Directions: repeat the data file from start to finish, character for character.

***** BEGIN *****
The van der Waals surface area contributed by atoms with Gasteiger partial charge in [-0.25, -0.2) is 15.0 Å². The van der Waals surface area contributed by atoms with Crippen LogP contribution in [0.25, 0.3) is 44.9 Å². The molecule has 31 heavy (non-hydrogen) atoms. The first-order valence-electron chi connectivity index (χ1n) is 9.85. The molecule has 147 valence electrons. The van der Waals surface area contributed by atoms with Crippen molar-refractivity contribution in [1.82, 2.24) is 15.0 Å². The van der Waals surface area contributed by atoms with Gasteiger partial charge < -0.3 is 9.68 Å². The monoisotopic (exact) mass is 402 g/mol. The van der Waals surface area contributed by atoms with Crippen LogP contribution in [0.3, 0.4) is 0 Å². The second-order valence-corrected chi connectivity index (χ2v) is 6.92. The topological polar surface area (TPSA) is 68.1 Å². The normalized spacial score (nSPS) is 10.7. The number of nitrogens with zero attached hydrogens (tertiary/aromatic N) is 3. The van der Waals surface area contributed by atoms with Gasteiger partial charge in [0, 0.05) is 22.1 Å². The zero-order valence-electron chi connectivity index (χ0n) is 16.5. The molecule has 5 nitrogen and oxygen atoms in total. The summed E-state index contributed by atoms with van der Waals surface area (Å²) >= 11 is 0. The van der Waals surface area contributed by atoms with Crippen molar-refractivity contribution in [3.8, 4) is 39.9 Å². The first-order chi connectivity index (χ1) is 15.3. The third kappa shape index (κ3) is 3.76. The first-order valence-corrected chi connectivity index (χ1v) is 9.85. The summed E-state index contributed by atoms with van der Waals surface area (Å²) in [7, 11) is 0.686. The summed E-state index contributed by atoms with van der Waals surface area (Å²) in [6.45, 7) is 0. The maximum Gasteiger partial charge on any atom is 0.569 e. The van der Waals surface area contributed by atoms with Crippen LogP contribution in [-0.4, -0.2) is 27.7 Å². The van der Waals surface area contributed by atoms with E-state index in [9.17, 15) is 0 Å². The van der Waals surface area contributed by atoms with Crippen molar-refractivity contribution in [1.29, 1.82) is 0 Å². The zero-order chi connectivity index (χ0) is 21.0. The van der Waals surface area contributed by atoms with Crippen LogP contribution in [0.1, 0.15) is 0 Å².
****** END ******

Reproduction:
The van der Waals surface area contributed by atoms with Gasteiger partial charge in [-0.25, -0.2) is 15.0 Å². The van der Waals surface area contributed by atoms with Crippen LogP contribution in [0.25, 0.3) is 44.9 Å². The molecule has 31 heavy (non-hydrogen) atoms. The first-order valence-electron chi connectivity index (χ1n) is 9.85. The molecule has 147 valence electrons. The van der Waals surface area contributed by atoms with Crippen molar-refractivity contribution in [1.82, 2.24) is 15.0 Å². The van der Waals surface area contributed by atoms with Gasteiger partial charge < -0.3 is 9.68 Å². The monoisotopic (exact) mass is 402 g/mol. The van der Waals surface area contributed by atoms with Crippen LogP contribution in [0.3, 0.4) is 0 Å². The second-order valence-corrected chi connectivity index (χ2v) is 6.92. The topological polar surface area (TPSA) is 68.1 Å². The normalized spacial score (nSPS) is 10.7. The number of nitrogens with zero attached hydrogens (tertiary/aromatic N) is 3. The van der Waals surface area contributed by atoms with Gasteiger partial charge in [0, 0.05) is 22.1 Å². The zero-order valence-electron chi connectivity index (χ0n) is 16.5. The molecule has 5 nitrogen and oxygen atoms in total. The summed E-state index contributed by atoms with van der Waals surface area (Å²) >= 11 is 0. The van der Waals surface area contributed by atoms with Crippen molar-refractivity contribution in [3.8, 4) is 39.9 Å². The first-order chi connectivity index (χ1) is 15.3. The third kappa shape index (κ3) is 3.76. The first-order valence-corrected chi connectivity index (χ1v) is 9.85. The summed E-state index contributed by atoms with van der Waals surface area (Å²) in [7, 11) is 0.686. The summed E-state index contributed by atoms with van der Waals surface area (Å²) in [6.45, 7) is 0. The maximum Gasteiger partial charge on any atom is 0.569 e. The van der Waals surface area contributed by atoms with Crippen LogP contribution in [-0.4, -0.2) is 27.7 Å². The van der Waals surface area contributed by atoms with E-state index in [9.17, 15) is 0 Å². The van der Waals surface area contributed by atoms with Crippen molar-refractivity contribution in [1.29, 1.82) is 0 Å². The zero-order chi connectivity index (χ0) is 21.0. The van der Waals surface area contributed by atoms with Crippen LogP contribution in [0.1, 0.15) is 0 Å².